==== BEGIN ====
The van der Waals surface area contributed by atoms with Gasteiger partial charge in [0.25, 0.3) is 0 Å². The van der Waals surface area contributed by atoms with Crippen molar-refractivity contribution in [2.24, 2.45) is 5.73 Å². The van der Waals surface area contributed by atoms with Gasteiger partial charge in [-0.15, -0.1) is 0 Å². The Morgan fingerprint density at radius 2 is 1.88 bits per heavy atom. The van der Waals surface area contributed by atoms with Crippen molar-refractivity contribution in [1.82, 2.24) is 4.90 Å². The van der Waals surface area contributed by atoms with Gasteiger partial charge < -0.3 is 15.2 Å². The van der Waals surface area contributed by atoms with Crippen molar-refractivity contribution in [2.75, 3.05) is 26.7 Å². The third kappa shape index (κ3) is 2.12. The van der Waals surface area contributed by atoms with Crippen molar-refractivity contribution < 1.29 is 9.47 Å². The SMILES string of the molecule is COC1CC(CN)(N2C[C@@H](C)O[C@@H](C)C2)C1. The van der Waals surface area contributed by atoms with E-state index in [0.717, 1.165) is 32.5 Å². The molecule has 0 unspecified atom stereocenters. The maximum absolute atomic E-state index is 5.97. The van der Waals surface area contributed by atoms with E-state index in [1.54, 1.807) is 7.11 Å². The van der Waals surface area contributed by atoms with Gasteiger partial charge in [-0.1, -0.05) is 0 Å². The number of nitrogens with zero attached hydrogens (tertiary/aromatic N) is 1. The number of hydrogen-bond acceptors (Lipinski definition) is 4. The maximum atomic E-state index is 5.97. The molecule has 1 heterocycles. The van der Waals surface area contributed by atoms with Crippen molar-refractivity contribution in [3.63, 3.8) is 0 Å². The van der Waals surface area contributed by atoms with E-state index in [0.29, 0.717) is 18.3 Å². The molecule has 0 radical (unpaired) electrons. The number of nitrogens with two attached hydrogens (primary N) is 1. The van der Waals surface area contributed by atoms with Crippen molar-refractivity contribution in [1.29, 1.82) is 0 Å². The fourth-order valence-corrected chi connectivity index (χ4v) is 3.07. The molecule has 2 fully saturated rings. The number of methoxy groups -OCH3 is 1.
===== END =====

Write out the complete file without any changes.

The van der Waals surface area contributed by atoms with Gasteiger partial charge in [0.25, 0.3) is 0 Å². The van der Waals surface area contributed by atoms with Crippen molar-refractivity contribution in [2.24, 2.45) is 5.73 Å². The van der Waals surface area contributed by atoms with Gasteiger partial charge in [-0.15, -0.1) is 0 Å². The Morgan fingerprint density at radius 2 is 1.88 bits per heavy atom. The van der Waals surface area contributed by atoms with Crippen molar-refractivity contribution in [1.82, 2.24) is 4.90 Å². The van der Waals surface area contributed by atoms with Gasteiger partial charge < -0.3 is 15.2 Å². The van der Waals surface area contributed by atoms with Crippen molar-refractivity contribution in [2.75, 3.05) is 26.7 Å². The third kappa shape index (κ3) is 2.12. The van der Waals surface area contributed by atoms with Crippen molar-refractivity contribution < 1.29 is 9.47 Å². The SMILES string of the molecule is COC1CC(CN)(N2C[C@@H](C)O[C@@H](C)C2)C1. The van der Waals surface area contributed by atoms with E-state index in [0.717, 1.165) is 32.5 Å². The molecule has 0 unspecified atom stereocenters. The maximum absolute atomic E-state index is 5.97. The van der Waals surface area contributed by atoms with E-state index in [1.54, 1.807) is 7.11 Å². The van der Waals surface area contributed by atoms with Gasteiger partial charge in [-0.1, -0.05) is 0 Å². The number of nitrogens with zero attached hydrogens (tertiary/aromatic N) is 1. The number of hydrogen-bond acceptors (Lipinski definition) is 4. The maximum atomic E-state index is 5.97. The molecule has 1 heterocycles. The van der Waals surface area contributed by atoms with Crippen molar-refractivity contribution in [3.63, 3.8) is 0 Å². The van der Waals surface area contributed by atoms with E-state index in [0.29, 0.717) is 18.3 Å². The molecule has 0 radical (unpaired) electrons. The number of nitrogens with two attached hydrogens (primary N) is 1. The van der Waals surface area contributed by atoms with Crippen molar-refractivity contribution in [1.29, 1.82) is 0 Å². The fourth-order valence-corrected chi connectivity index (χ4v) is 3.07. The molecule has 2 fully saturated rings. The number of methoxy groups -OCH3 is 1.